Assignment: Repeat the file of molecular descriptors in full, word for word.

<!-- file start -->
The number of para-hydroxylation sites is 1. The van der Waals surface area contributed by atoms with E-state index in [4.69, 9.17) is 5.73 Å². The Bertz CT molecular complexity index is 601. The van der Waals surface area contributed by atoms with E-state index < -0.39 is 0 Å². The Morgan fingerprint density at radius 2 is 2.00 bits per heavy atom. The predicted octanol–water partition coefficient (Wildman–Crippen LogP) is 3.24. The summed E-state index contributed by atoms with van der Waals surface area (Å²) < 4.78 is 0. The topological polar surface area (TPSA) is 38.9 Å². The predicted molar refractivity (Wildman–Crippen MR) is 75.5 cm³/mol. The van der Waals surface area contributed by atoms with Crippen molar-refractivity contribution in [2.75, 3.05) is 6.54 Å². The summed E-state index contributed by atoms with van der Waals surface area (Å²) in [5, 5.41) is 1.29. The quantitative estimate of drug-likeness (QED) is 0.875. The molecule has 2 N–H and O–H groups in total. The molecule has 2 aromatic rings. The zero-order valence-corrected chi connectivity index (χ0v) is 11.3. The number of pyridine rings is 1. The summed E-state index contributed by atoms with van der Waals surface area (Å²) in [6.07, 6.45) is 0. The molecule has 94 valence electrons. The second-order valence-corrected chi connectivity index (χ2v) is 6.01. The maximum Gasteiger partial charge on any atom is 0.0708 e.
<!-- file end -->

The number of para-hydroxylation sites is 1. The van der Waals surface area contributed by atoms with E-state index in [4.69, 9.17) is 5.73 Å². The Bertz CT molecular complexity index is 601. The van der Waals surface area contributed by atoms with E-state index < -0.39 is 0 Å². The Morgan fingerprint density at radius 2 is 2.00 bits per heavy atom. The predicted octanol–water partition coefficient (Wildman–Crippen LogP) is 3.24. The summed E-state index contributed by atoms with van der Waals surface area (Å²) < 4.78 is 0. The topological polar surface area (TPSA) is 38.9 Å². The predicted molar refractivity (Wildman–Crippen MR) is 75.5 cm³/mol. The van der Waals surface area contributed by atoms with Crippen molar-refractivity contribution in [2.75, 3.05) is 6.54 Å². The summed E-state index contributed by atoms with van der Waals surface area (Å²) in [5, 5.41) is 1.29. The quantitative estimate of drug-likeness (QED) is 0.875. The molecule has 2 N–H and O–H groups in total. The molecule has 2 aromatic rings. The zero-order valence-corrected chi connectivity index (χ0v) is 11.3. The number of pyridine rings is 1. The summed E-state index contributed by atoms with van der Waals surface area (Å²) in [6.07, 6.45) is 0. The molecule has 94 valence electrons. The second-order valence-corrected chi connectivity index (χ2v) is 6.01. The maximum Gasteiger partial charge on any atom is 0.0708 e.